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The Facts of Brassaï

In Pictures is a still and moving image gallery for significant works, events and places

In the Bistro, c. 1930–32
In the Bistro, c. 1930–32 © 2013, Brassaï Estate

We present our favourite facts about Brassaï, the photographer who captured the truth as well as forging the myth of Parisian bohemia

The steps of Montmartre in the morning fog, a couple kissing in a café with glasses of Chablis sitting before them, the Eiffel Tower lit up against a midnight sky. Brassaï – along with a handful of early 20th century photographers such as Henri Cartier-Bresson and Eugène Atget – was key in creating the myth of Paris as a bohemian metropolis where artists mix with prostitutes, pimps, philosophers and socialites. The Hungarian-born photographer – who settled in Paris in 1924, aged 25 – eventually came to know every corner of the French capital by heart, finding inspiration in the parks, bars and back alleys of the city: “I was seeking the poetry of the fog which transforms people, the poetry of the night which transforms the city, the poetry of time which transforms all beings”, he would say years later. A new book, titled Brassaï: For the Love of Paris, celebrates the beauty of the “ville-lumière” viewed through the artist’s vivid lens. Here, we present some of its best images, alongside our top Brassaï facts.

1) He was born in 1899 and his real name was Gyula Halasz. He took the nickname Brassaï from the town of his birth, Brasso, in Transylvania (then part of the Kingdom of Hungary).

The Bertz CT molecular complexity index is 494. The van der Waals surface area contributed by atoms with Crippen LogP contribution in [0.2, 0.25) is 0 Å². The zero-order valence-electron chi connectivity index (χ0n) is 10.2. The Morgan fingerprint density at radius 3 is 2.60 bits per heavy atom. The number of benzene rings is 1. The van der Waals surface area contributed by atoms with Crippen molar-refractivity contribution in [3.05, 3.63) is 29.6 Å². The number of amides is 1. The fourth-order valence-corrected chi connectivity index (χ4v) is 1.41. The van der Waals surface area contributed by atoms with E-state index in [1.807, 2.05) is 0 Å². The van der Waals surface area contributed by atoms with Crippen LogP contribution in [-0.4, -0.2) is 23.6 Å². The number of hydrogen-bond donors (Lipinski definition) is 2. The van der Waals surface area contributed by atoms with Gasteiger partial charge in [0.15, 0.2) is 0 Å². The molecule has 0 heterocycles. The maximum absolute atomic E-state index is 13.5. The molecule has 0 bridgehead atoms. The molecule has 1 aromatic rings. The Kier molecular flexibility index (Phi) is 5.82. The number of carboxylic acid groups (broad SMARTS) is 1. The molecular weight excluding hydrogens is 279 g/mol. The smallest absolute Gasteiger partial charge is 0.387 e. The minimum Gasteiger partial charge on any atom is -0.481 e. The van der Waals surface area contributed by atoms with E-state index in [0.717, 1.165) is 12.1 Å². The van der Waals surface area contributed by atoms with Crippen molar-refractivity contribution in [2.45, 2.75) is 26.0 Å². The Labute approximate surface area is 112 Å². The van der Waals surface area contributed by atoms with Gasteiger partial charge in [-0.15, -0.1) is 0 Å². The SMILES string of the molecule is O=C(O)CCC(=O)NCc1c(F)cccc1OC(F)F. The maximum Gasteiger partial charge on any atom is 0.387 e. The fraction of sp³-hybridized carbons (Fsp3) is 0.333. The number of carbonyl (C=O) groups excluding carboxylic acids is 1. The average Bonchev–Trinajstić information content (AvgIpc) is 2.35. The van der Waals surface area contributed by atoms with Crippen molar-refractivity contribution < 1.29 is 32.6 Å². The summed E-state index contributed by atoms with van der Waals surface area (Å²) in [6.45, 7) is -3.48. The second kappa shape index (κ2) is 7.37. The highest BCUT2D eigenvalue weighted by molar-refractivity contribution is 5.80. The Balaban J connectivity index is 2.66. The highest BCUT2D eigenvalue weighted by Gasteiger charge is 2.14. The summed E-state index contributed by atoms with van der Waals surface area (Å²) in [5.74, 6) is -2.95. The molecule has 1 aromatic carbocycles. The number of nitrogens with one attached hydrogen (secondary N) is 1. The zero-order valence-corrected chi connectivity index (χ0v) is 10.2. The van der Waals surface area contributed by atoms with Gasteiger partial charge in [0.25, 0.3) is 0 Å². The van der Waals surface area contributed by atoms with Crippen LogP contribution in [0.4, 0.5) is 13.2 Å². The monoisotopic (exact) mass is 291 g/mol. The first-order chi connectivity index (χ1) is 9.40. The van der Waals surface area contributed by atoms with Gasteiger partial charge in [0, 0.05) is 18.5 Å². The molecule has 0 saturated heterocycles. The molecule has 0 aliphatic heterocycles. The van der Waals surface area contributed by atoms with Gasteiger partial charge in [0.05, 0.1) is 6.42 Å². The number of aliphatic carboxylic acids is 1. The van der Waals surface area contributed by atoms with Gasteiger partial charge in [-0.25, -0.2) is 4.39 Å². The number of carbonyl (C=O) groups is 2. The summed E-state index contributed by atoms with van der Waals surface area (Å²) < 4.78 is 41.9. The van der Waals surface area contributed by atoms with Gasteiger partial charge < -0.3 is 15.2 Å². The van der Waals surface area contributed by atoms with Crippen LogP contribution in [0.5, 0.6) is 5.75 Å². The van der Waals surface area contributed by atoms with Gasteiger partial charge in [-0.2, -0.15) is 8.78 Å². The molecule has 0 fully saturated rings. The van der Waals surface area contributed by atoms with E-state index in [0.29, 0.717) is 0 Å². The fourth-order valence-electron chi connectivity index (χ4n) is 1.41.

2) Before turning 20, he enlisted in a cavalry regiment of the Austro-Hungarian army and fought the First World War until its end.

3) He taught himself French solely by reading the works of Marcel Proust.

Nighttime at Longchamp, 1937
Nighttime at Longchamp, 1937 © 2013, Brassaï Estate
4) He had hopes of becoming a journalist and was scornful of photography until he met fellow Hungarian André Kertész in Paris, who would teach him how to take pictures.

5) He compiled his first collection of photographs in 1933, in a book called Paris la Nuit, an exploration of the city’s demi-monde featuring madams, prostitutes, transvestites, hoodlums, opium dens and cheap music halls.

6) In his 1934 novel Tropic of Cancer, Henry Miller described his Parisian adventures and meanderings with the photographer, calling him “the eye of Paris”, writing “Brassaï is a living eye… his gaze pierces straight to the heart of truths in everything.”

“Brassaï is a living eye… his gaze pierces straight to the heart of truths in everything” — Henry Miller

7) Immediately after World War II, his native village Brasso became absorbed by Romania and Brassaï’s Hungarian papers were deemed invalid. The photographer stayed stateless for four years, until he married Gilberte Boyer and became a naturalized French citizen in 1949.

8) He shot with a large 6.5 x 9 cm Voigtländer Bergheil folding camera (and sometimes with a Rolleiflex), which he mounted on a heavy wooden tripod. For interior photographs, he worked with an assistant who prepared a flash powder gun and a reflecting screen while he merrily chatted with his subjects.

Picasso, Rue des Grands-Augustins, 1939–40
Picasso, Rue des Grands-Augustins, 1939–40 © 2013, Brassaï Estate
9) Picasso nicknamed Brassaï “The Terrorist” because of the explosions caused by the flash powder, which were extremely loud and bright and gave his pictures their characteristic lighting.

10) During his life, he created over 35,000 images. Most of his negatives, prints and contact sheets are today housed at the George Pompidou Centre in Paris.

Brassaï: For the Love of Paris is now available from Flammarion.

Text by Marta Represa

Marta Represa is a freelance writer specialising in fashion, art, photography and culture.

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